You’re a criminal, you know. Well, maybe you don’t. But you are.

Someone has run the numbers and figured out that the typical American commits three felonies a day.

If you want fewer criminals, make fewer things illegal.  Failing that, why toss non-violent offenders in prison when we could rattan cane them instead?   

I’m still waiting for a single reason why we couldn’t offer “criminals” the choice between a horribly painful caning and years of incarceration.  And I still hope that someday someone with a national audience will raise the question.

About wormme

I've accepted that all of you are socially superior to me. But no pretending that any of you are rational.
This entry was posted in Uncategorized. Bookmark the permalink.

10 Responses to You’re a criminal, you know. Well, maybe you don’t. But you are.

  1. SDH says:

    I’m down with the fewer laws proposition, but, of course, the easiest way to exert state control over people is to make them all criminals.

  2. Brett says:

    To my mind, a crime is a violation of an individual’s rights, not a mere violation of the law. By my definition, much law is actually crime.

    • wormme says:

      Me too. While I’m willing for local communities to restrict behavior to a considerable degree, the Fed? A law in discord with the Constitution? It’s not a law, it’s a chain.

      Oh, I submit, of course, because the alternative is being persecuted by the most powerful organization in history. The acid test will come when they systematically punish us for exercising our First Amendment rights.

  3. Mazzuchelli says:

    Felonies, hardly. However, count on me for two serious misdemeanors during the morning and afternoon commutes. Ah, the flyover states, where cars can be driven as God intended. Maniacally.

  4. DiogenesLamp says:

    I just wanted to see what your opinion is regarding a new law my state just passed. If you are stopped by police, if you don’t show proof of insurance, they tow your car away.

    For a person who cannot afford insurance, this effectively steals the car. Thoughts?

    • wormme says:

      Urk. I can see the train of thought, if one concedes that operating a sometimes deadly device is a privilege and not a right. But good grief, that seems extremely brutal.

      I didn’t have proof on hand once, though I had insurance. They gave me a “provisional” ticket, which was thrown away when I came back with the proof. You’d think that approach would bag most scofflaws eventually, without utterly disrupting innocent lives. I guess insurance companies have better lobbyists that disorganized drivers do.

  5. DiogenesLamp says:

    Urk. I can see the train of thought, if one concedes that operating a sometimes deadly device is a privilege and not a right.

    Such as a firearm? (batting my eyelids innocently… 🙂 )

    But good grief, that seems extremely brutal.

    “Let them eat cake.” I don’t know if you’ve had any personal experience with the legalized theft system referred to as a towing “service”, but if you don’t get your vehicle away from them immediately, you will not be able to do so later.

    Towing fee: $120.00
    Storage fee: $ 20.00/day, one day automatic upon being towed.
    Cost of insurance: ~ $100.00

    ONLY the owner listed on title can retrieve vehicle:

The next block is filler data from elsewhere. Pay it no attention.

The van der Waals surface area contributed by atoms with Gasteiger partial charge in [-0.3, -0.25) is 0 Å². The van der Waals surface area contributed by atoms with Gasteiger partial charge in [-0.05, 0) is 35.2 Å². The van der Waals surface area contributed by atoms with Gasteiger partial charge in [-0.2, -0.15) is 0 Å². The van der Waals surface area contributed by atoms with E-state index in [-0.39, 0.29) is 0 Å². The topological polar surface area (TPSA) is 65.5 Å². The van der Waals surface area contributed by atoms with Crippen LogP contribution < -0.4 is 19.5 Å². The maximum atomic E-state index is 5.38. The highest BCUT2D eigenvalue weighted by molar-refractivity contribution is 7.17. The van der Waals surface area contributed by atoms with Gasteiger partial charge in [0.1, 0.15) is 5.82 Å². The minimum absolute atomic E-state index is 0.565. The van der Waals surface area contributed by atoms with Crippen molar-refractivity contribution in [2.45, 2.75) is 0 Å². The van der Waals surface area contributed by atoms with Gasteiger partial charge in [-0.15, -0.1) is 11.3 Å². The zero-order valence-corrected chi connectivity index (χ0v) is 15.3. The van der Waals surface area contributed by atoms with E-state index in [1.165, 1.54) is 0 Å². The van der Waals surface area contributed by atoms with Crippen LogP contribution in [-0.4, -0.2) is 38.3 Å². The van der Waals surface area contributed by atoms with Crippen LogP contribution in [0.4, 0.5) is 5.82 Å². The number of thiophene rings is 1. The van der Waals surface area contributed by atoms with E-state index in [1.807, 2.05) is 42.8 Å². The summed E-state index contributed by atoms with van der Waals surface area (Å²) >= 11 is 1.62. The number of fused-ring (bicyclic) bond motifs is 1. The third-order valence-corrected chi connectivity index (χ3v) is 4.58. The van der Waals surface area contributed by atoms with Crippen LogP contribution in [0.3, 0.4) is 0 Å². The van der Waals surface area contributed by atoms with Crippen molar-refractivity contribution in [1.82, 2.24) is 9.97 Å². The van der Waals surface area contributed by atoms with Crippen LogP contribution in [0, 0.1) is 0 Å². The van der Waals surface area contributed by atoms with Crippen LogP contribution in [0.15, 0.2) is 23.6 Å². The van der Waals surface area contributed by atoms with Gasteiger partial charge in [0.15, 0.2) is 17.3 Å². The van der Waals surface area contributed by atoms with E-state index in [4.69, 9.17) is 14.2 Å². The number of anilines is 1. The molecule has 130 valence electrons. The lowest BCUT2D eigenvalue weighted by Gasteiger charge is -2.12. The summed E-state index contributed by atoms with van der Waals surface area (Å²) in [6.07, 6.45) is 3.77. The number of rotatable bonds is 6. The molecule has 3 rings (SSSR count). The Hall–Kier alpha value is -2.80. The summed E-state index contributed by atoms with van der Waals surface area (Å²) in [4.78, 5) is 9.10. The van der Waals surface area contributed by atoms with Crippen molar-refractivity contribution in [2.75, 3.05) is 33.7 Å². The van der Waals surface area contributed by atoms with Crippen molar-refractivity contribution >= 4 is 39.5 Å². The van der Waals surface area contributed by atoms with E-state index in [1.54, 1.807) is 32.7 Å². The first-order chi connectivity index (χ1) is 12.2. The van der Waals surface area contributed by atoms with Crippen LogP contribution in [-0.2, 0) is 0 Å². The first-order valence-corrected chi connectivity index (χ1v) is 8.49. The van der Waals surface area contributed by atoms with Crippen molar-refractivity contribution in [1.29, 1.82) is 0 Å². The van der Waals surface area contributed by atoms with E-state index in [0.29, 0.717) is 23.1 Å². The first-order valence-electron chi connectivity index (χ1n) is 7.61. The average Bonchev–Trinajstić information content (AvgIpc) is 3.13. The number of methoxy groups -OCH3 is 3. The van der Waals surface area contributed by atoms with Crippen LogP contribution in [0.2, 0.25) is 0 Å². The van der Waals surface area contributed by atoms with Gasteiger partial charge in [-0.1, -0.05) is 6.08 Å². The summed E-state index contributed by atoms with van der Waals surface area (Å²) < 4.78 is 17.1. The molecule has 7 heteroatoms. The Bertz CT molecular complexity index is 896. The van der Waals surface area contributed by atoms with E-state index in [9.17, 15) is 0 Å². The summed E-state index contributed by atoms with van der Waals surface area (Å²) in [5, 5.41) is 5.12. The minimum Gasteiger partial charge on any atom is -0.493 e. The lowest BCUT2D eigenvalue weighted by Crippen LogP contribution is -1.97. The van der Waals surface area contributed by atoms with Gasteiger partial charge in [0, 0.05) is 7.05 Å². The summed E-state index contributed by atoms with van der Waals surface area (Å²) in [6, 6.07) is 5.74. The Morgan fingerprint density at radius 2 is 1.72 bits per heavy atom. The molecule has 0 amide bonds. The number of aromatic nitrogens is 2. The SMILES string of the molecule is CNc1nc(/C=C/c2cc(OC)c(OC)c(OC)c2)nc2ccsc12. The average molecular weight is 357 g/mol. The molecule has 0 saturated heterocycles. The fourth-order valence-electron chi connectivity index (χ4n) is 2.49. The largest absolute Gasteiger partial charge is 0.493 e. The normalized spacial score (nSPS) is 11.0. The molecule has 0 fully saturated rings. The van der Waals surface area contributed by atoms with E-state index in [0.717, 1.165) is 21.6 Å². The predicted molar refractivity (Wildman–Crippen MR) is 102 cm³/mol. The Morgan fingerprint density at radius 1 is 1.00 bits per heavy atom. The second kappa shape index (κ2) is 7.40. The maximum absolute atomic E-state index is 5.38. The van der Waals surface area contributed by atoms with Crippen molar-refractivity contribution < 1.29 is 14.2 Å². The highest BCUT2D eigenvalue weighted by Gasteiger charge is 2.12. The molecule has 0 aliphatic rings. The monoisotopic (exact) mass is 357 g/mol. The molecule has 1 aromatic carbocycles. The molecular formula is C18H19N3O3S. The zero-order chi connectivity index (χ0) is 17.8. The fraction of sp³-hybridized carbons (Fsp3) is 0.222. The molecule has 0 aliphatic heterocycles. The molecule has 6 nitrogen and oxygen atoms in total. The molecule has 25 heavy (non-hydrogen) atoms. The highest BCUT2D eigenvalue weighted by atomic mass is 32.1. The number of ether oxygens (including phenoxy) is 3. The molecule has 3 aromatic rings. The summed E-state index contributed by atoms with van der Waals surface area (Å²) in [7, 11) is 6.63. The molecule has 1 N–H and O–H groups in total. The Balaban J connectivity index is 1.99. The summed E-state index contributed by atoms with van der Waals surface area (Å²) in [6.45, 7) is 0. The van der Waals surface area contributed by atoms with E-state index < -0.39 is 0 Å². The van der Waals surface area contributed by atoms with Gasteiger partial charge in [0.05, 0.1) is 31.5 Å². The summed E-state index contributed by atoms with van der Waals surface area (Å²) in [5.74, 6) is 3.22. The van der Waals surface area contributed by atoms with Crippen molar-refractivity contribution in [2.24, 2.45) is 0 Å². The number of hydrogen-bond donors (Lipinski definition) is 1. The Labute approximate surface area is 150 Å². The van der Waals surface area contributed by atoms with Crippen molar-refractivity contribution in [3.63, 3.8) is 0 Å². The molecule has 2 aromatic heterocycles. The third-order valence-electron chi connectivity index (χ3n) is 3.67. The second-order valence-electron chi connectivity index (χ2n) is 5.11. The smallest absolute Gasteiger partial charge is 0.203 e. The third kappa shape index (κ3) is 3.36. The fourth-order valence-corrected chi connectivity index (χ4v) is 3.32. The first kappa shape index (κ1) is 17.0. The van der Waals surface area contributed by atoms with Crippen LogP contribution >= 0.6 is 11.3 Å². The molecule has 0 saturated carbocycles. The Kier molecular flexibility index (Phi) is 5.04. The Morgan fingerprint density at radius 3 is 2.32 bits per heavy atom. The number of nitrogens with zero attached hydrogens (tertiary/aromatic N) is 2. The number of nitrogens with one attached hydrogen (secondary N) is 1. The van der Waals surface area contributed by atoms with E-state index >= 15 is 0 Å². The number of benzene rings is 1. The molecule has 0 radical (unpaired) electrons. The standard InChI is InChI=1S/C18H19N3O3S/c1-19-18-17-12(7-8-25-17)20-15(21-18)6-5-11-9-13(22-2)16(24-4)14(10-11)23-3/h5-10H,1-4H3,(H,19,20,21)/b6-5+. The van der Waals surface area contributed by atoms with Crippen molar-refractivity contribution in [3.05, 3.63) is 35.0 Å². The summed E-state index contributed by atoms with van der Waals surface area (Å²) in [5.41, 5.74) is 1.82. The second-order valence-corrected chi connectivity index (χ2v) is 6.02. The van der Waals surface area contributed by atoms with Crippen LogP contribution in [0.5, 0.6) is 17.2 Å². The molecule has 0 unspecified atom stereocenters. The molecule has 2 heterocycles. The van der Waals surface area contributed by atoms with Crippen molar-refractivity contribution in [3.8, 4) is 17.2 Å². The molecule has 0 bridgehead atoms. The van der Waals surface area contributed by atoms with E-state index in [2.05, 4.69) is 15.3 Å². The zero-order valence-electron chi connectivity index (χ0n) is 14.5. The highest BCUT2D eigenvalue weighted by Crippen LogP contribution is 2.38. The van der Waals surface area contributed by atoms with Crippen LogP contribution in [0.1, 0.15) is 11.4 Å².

Plus must get a release from the police dept:
    1/2 to 1 day of work lost: ~ $50-$100

    Cost of immediate retrieval $290-$340 .

    So we go from being denied the right to use the public road, to denial of the right of ownership. Strangely enough, this denial of property doesn’t bother those who support putting conditions on the right to use the public roads.

    But WAIT !!!! There’s more!

    Fine for driving without insurance is $350.00 AND you lose your drivers license!
    (kinda hard for you to go get your car back if you can’t drive it. Guess you’ll have to bring along a friend, eh ? Better bring an unemployed friend, or add the cost of them missing work as well. 🙂 )

    Of course, why you would need insurance to drive a car when you no longer have a license is a bit of a quandary. I guess it will allow you to get your property home, where you can possibly sell it, or let someone else drive it. I Haven’t even pointed out yet how much it will cost you to get to work without being allowed to drive your car, but that will be an ongoing expense.

    In fact, you can effectively bankrupt and ruin someone’s life, all to protect the property (before the fact!) of someone, ( who freely risks their life) IF there is an accident.

    Now I wonder if a Reasonable Man would think this is reasonable? 🙂

    • wormme says:

      I wouldn’t dare argue with anything you say.

      Hard cases make bad laws. If poor people damage others without the ability to make recompense, it’s bad. If you make poor people destitute through onerous legislation and expenses, it’s bad.

      The conditions you cite are worse than those I’ve enountered, but it’s been a few years. And yes, of course, it’s agreed that these are crippling conditions for a sizable minority of citizens.

      I’m pretty sure we agree that this is what happens when businesses are politicized. You whack the non-insured enough and they’ll sacrifice other things for insurance. Good for the (lobbying) insurance companies, bad for almost everyone else.

      The problem is that where you and I prefer more liberty, apparently the majority does not.

      So we shouldn’t expect improvements when the Fed casts its jaundiced eye at a national auto insurance policy. It will inevitably veer toward the more authoritarian approaches.

Leave a Reply

Fill in your details below or click an icon to log in: Logo

You are commenting using your account. Log Out /  Change )

Twitter picture

You are commenting using your Twitter account. Log Out /  Change )

Facebook photo

You are commenting using your Facebook account. Log Out /  Change )

Connecting to %s